By Sarah Lacy
June 17, 2005
Software meant to protect PCs are now attack targets, revealing a
rising number of flaws -- even more than those of Microsoft products
Think you're safe because your computer has the latest antivirus
program, complete with daily updates via the Web? Or maybe you figure
the firewall you have installed will stop malicious software from
reaching your machine.
Well, you may not be as secure as you think. Hackers are increasingly
finding flaws in the very programs designed to prevent attacks --
A new Yankee Group report, to be released June 20, shows the number of
vulnerabilities found in security products increasing sharply for the
third straight year -- and for the first time surpassing those found
in all Microsoft (MSFT ) products. The majority of these weaknesses
are found by researchers, academics, and security companies. Trouble
is, hackers then take those findings and use it for nefarious
SAME EXCUSE. Last year, researchers found 60 flaws in a variety of
computer-security programs, almost double the 31 vulnerabilities
discovered in 2003, according to Andrew Jaquith, a Yankee senior
analyst who culled a national database of reported software
vulnerabilities. Through May, 2005, 23 software glitches have been
counted -- already up 50% over last year. And that figure doesn't
include those yet to come this summer, when the biggest attacks are
usually launched. So far this year, researchers have only found 22
vulnerabilities in Microsoft's products.
The trend is an embarrassment for computer-security outfits who have
made billions protecting PCs from cybercrooks. And much of that work
has come from fixing, or protecting against, lapses in the security of
Microsoft products. Now, it seems, the tables may be turning. Indeed,
security concerns are offering the same reason for glitches as many
software makers: "Everyone knows there's no way to have perfect
software," says Jimmy Kuo, a research fellow with McAfee (MFE ).
Symantec (SYMC ) has had the most reported vulnerabilities, with 16
documented last year (see BW Online, 6/17/05, "A New Frontier for
Hackers?"). But so far this year, it has fared better: Through May,
only two vulnerabilities were reported.
BRAGGING RIGHTS. Still, Symantec is a target because it's the market
leader. Hackers generally want to crack programs with the largest
installed base -- thus offering the maximum impact for their exploits.
That's one of the rationales Microsoft has used to explain why its
products seem to have so many reported security glitches. But Jaquith
points out that McAfee, the second-largest security player, decreased
its vulnerabilities over the last year. "This is a leading indicator
of the relative quality of the two products," he argues.
Symantec executives declined to grant an interview. But the outfit did
issue a statement saying the report compares the products of a single
company -- Microsoft -- to the entire security industry. "This is not
an apples-to-apples comparison," the statement said. Jaquith responds
that the comparison was made because Microsoft has been hackers'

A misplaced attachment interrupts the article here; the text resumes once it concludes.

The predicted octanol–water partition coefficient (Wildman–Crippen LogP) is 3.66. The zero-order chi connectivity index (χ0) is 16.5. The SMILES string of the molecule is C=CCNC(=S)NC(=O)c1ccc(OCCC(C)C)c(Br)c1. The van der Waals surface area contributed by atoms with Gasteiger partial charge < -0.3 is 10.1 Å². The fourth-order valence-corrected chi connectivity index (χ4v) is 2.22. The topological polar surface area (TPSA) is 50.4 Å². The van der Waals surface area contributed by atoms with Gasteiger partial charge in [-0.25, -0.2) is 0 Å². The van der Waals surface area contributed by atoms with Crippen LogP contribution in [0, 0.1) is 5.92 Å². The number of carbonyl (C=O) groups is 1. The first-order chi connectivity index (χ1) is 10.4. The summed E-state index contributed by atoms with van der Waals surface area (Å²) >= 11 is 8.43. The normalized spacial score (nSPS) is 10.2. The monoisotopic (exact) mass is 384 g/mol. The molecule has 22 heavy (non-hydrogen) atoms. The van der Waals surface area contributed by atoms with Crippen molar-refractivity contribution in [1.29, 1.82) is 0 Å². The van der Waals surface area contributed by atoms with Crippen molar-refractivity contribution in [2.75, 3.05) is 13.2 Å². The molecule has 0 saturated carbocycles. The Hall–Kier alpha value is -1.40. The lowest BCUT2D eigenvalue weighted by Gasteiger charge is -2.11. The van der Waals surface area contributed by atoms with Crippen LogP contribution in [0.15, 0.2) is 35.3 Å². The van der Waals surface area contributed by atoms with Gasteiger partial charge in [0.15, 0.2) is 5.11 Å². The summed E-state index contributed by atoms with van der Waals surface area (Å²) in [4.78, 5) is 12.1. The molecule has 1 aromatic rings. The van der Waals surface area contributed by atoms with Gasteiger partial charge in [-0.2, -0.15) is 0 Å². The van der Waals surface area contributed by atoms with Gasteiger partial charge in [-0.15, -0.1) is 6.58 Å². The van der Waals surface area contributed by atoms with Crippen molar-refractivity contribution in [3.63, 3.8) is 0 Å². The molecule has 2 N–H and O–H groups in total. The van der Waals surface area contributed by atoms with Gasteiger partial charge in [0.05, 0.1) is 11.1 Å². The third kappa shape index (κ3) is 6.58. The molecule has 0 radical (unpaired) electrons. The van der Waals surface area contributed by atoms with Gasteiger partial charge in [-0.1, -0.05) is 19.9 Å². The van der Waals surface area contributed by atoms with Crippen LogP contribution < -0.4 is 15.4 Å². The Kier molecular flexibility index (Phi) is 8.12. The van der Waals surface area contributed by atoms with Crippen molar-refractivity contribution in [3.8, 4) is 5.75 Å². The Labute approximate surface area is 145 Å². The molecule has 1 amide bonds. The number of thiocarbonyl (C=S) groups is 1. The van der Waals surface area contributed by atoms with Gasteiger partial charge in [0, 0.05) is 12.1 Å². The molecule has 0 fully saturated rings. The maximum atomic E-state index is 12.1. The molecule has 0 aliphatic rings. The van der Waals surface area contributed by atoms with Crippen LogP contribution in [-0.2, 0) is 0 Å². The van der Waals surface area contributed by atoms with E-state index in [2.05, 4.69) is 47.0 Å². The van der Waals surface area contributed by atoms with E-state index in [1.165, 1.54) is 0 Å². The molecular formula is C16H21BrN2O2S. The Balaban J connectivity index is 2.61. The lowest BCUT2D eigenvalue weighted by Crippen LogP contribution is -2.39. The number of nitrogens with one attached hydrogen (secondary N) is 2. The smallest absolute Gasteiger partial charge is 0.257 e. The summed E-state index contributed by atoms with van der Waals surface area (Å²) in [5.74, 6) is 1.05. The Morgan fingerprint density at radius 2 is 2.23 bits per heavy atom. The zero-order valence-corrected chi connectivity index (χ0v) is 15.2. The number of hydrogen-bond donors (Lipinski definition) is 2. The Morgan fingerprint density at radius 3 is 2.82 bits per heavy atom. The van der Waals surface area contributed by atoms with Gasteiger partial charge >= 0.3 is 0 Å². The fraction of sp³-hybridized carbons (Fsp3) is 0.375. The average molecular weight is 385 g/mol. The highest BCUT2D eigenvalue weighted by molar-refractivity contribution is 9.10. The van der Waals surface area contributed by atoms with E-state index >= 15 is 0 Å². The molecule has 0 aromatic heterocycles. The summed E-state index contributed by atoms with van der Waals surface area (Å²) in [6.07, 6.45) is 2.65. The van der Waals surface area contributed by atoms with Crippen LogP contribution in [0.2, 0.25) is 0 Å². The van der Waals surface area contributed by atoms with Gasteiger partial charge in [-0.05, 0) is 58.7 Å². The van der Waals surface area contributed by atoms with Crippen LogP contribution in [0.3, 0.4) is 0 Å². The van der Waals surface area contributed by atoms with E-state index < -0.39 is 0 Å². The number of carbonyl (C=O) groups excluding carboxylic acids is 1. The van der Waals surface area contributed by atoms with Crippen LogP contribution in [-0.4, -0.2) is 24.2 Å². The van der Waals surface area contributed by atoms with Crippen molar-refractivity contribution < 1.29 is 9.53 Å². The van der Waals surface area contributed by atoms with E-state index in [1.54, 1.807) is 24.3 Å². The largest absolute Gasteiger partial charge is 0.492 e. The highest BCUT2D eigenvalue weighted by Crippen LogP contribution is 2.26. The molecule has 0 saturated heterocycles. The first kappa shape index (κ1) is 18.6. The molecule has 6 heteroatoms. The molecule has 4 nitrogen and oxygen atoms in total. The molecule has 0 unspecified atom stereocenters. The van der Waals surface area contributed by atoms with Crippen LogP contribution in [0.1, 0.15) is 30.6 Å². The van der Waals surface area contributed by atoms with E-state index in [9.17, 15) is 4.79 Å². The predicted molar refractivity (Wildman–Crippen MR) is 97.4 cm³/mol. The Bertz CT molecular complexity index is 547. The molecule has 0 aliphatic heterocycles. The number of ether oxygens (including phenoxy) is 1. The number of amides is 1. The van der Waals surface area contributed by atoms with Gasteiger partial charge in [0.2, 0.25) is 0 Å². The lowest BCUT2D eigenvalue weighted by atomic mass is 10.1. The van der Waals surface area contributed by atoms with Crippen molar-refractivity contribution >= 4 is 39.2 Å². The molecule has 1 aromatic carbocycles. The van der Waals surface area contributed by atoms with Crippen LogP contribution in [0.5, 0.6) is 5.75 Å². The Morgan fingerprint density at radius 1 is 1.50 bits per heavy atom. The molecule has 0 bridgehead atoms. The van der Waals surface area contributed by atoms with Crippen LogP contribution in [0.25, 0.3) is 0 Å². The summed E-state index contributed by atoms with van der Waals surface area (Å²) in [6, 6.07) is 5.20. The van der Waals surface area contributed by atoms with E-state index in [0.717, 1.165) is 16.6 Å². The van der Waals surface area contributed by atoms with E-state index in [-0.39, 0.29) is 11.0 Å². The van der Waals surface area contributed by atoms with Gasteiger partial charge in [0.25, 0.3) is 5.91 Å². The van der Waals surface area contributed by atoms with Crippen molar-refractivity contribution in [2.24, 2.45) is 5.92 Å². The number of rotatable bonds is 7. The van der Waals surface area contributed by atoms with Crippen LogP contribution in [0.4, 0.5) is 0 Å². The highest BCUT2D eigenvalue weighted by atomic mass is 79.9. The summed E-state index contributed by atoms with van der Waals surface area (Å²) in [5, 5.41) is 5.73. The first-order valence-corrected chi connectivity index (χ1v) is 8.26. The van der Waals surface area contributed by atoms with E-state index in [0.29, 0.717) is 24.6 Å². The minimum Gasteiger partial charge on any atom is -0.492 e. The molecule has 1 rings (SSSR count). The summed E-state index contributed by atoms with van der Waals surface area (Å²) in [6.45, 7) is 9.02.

target of choice. He notes that more broadly, security vulnerabilities
grew at a pace greater than the whole software industry last year.
What's driving the increasing discovery of flaws in the very products
supposed to prevent attack? Part of it comes down to professional
bragging rights. Computer-security consultants and researchers are
always out to prove they can find vulnerabilities in software. The
idea is: Once those holes have been discovered and made public, the
businesses will move quickly to patch their programs.
Having torn through Microsoft's operating system for years, security
programs provides new opportunity for researchers. Meanwhile, many
hackers have started finding flaws in security software out of
necessity. The software has become so prevalent, it was blocking most
modes of attack.
WAKE-UP CALL. While more flaws are being found, only one has been
exploited to launch a massive attack over the Internet. The Witty
Worm, which targeted security concern Internet Security Systems' (ISSX
) software, was sent 72 hours after the vulnerability was disclosed on
Mar. 20, 2004.
A subset of ISS customers who get real-time patches over the Web were
protected, but others were not, says ISS Chief Executive Thomas
Noonan. The worm wrote over sections of infected hard drives,
rendering the machines unusable. In all, 12,000 servers were infected.
But the malicious software trashed more than hard drives: ISS's stock
dropped about 5%, to $15.98, after the worm was announced. It has
since climbed back, to close at $21.60 on June 16.
ISS has only had three vulnerabilities in its history, but Noonan
calls it a wake-up call nonetheless. "Less than 1% of our customers
were compromised, but dealing with that 1% was enormous," he says. "It
has affected a number of things we do internally." Noonan wouldn't
comment further about the attack's repercussions, as it's under a
DANGEROUS DAWNING. That should have been a wake-up call to other
companies as well. Jaquith advises vendors to ratchet up their
internal testing. Both Symantec and McAfee recently acquired
consulting firms that are experts in launching test attacks before the
software is released. "They both have the tools in-house, it's a
question of putting them to use," he says.
Vendors say they're already taking the threats seriously. Indeed, a
new reality may be dawning for the antivirus world -- code just isn't
safe anymore, no matter how good. "Software is software," says Ken
Silva, chief security officer for VeriSign (VRSN ). "I wouldn't
classify it as a failure on the part of the security industry. Hackers
are just getting a little smarter."
If the security industry is going to keep growing at double-digit
rates, it'll have to get a smarter, too.
Lacy is a BusinessWeek Online reporter in San Mateo, Calif.
Edited by Ira Sager
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